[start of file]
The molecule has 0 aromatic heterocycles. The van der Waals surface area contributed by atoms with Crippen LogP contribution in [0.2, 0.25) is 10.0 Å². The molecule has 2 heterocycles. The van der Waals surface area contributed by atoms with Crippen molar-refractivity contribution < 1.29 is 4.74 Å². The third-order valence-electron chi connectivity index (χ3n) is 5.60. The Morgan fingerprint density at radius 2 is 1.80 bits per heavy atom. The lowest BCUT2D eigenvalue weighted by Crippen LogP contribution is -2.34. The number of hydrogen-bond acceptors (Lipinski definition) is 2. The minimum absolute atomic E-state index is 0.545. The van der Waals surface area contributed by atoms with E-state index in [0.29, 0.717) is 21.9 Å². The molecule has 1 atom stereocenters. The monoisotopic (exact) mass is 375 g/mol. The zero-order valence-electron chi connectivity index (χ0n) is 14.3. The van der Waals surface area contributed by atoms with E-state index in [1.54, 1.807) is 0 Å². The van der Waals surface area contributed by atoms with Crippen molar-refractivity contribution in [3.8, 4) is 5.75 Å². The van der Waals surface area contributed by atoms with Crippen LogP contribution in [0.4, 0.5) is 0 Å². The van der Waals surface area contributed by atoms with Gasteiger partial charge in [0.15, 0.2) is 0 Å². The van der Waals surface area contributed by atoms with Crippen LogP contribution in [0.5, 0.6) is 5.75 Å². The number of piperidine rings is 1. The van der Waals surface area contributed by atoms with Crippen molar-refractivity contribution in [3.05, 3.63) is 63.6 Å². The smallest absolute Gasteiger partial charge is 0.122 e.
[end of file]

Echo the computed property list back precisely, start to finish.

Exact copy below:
The molecule has 0 aromatic heterocycles. The van der Waals surface area contributed by atoms with Crippen LogP contribution in [0.2, 0.25) is 10.0 Å². The molecule has 2 heterocycles. The van der Waals surface area contributed by atoms with Crippen molar-refractivity contribution < 1.29 is 4.74 Å². The third-order valence-electron chi connectivity index (χ3n) is 5.60. The Morgan fingerprint density at radius 2 is 1.80 bits per heavy atom. The lowest BCUT2D eigenvalue weighted by Crippen LogP contribution is -2.34. The number of hydrogen-bond acceptors (Lipinski definition) is 2. The minimum absolute atomic E-state index is 0.545. The van der Waals surface area contributed by atoms with E-state index in [0.29, 0.717) is 21.9 Å². The molecule has 1 atom stereocenters. The monoisotopic (exact) mass is 375 g/mol. The zero-order valence-electron chi connectivity index (χ0n) is 14.3. The van der Waals surface area contributed by atoms with E-state index in [1.54, 1.807) is 0 Å². The van der Waals surface area contributed by atoms with Crippen molar-refractivity contribution in [3.8, 4) is 5.75 Å². The van der Waals surface area contributed by atoms with Crippen LogP contribution in [0.4, 0.5) is 0 Å². The van der Waals surface area contributed by atoms with Gasteiger partial charge in [0.15, 0.2) is 0 Å². The van der Waals surface area contributed by atoms with Crippen LogP contribution in [0.5, 0.6) is 5.75 Å². The number of piperidine rings is 1. The van der Waals surface area contributed by atoms with Crippen molar-refractivity contribution in [3.05, 3.63) is 63.6 Å². The smallest absolute Gasteiger partial charge is 0.122 e.